Most people who have watched a television depicting the police arresting
someone has heard them recite what is known as a “Miranda warning.” For the most part,
Miranda warnings in real-life law enforcement practice cover approximately the
same thing as their television counterparts:
You have the
right to remain silent—everything you say can and will be used against you in a court of law
You have the
right to speak with an attorney and have them present while you are questioned.
If you cannot afford an attorney, one will be appointed to represent you
before any questioning if you wish.
You can decide at any time to exercise these rights and not answer any
questions or make any statements.
Do you understand these rights as I have explained them to you?
With these rights in mind, do you wish to speak with us now?
This aspect of police procedure stems from the seminal U.S. Supreme Court case,
Miranda v. Arizona, where the court held that custodial interrogations conducted by law enforcement
were inadmissible where the defendant was unaware of their constitutional rights.
There is a misconception that the failure to read an arrestee their
Miranda rights is an illegal arrest. This is not true, as the validity of an arrest
depends on whether the arresting authority had probable cause, a warrant,
or an emergency negating the need for a warrant under the Fourth Amendment.
Miranda warnings are only concerned with the Fifth Amendment protection against
compelled self-incrimination and the Sixth Amendment right to the assistance
of counsel throughout
criminal proceedings. These rights are vital during the initial stages of investigating a crime,
where police interrogate someone they suspect is guilty of a crime.
Miranda warnings were not recited to the defendant, the arrest might still be valid.
However, any statements that the police gather after the arrest might
be inadmissible at trial in the absence of
The Fifth Amendment Right to Remain Silent
Under the Fith Amendment to the United States Constitution, no one “…shall
be compelled in any criminal case to be a witness against himself, nor
be deprived of life, liberty, or property without due process of law.”
The first part of the
Miranda warnings is designed to preserve a person’s right not to be forced
to incriminate themselves by talking with the police by notifying them
of their right to refuse to speak with the police. Although the Fifth
Amendment mentions “self-incrimination,” a person has the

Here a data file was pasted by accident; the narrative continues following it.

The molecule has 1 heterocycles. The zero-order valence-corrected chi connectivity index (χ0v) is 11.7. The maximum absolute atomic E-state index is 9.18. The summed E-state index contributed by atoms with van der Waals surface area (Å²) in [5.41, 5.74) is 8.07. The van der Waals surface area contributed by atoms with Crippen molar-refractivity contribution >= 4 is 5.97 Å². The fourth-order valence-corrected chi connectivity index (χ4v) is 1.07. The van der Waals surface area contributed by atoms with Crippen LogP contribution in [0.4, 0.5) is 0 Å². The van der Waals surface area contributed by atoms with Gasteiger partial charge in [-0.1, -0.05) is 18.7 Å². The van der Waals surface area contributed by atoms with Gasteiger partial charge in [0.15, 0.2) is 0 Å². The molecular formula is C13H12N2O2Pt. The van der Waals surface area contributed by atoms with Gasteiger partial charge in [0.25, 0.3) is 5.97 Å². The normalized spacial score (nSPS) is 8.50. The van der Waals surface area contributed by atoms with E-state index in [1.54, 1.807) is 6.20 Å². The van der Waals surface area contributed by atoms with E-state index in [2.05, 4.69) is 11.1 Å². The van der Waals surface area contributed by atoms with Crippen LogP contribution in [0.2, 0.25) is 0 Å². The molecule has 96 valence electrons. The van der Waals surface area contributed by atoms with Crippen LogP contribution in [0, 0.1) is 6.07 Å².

broad right to refuse to talk with the police about anything, because
the incriminating nature of what they say may not be immediately apparent.
The right against self-incrimination stemmed from a right recognized in
England under the Magna Carta. Historically, people were arrested and
forced to confess to crimes they didn’t commit. The U.S. Supreme
Court held that the Fifth Amendment was included to prevent coerced confessions
after being detained by the police. However, an individual’s right
against self-incrimination is limited to what are known as “custodial
interrogations” where a person’s freedom has been restricted
by law enforcement through force or a display of overwhelming authority.
For example, a person who initiates a casual conversation with a lone police
officer but ends up divulging the details of a heist they committed has
not been subjected to a custodial interrogation, because they volunteered
the incriminating information without provocation.
The Sixth Amendment Right to an Attorney
According to the Sixth Amendment to the United States Constitution, a criminal
defendant has the right “to have the Assistance of Counsel for his
defence.” This right is limited to criminal proceedings and is designed
to help ensure that the police are not deploying improper interrogation
methods that infringe on a person’s constitutional rights. When
a person expresses their intention to exercise their right to assistance
of counsel under the Sixth Amendment, police are advised to end interrogation attempts.
Waiving Your Miranda Rights
In general, a person may waive their
Miranda rights so long as the waiver is knowing and voluntary. The purpose of reciting
Miranda warnings to a defendant is so that they understand and know their constitutional
rights in situations where they are taken into custody by the police.
The police may not unduly influence or coerce a suspect into waiving their rights.
Just as a person is free to exercise their constitutional rights at any
time during a police interrogation, the person is free to waive those
rights at any time. For example, a person who tells the police that they
want a lawyer present for questioning, only to voluntarily start talking
after ten minutes, has waived their right to remain silent and have counsel
present for questioning.
Consult Hanson, Gorian, Bradford & Hanich
If the police are confronting you with criminal charges, you should exercise
your Sixth Amendment rights and seek the assistance of counsel. At Hanson,
Gorian, Bradford & Hanich,
our legal team is committed to protecting your legal rights and advocating for your interests.
Contact us at (951) 687-6003 to
schedule an initial case evaluation with one of our attorneys exploring your legal options today.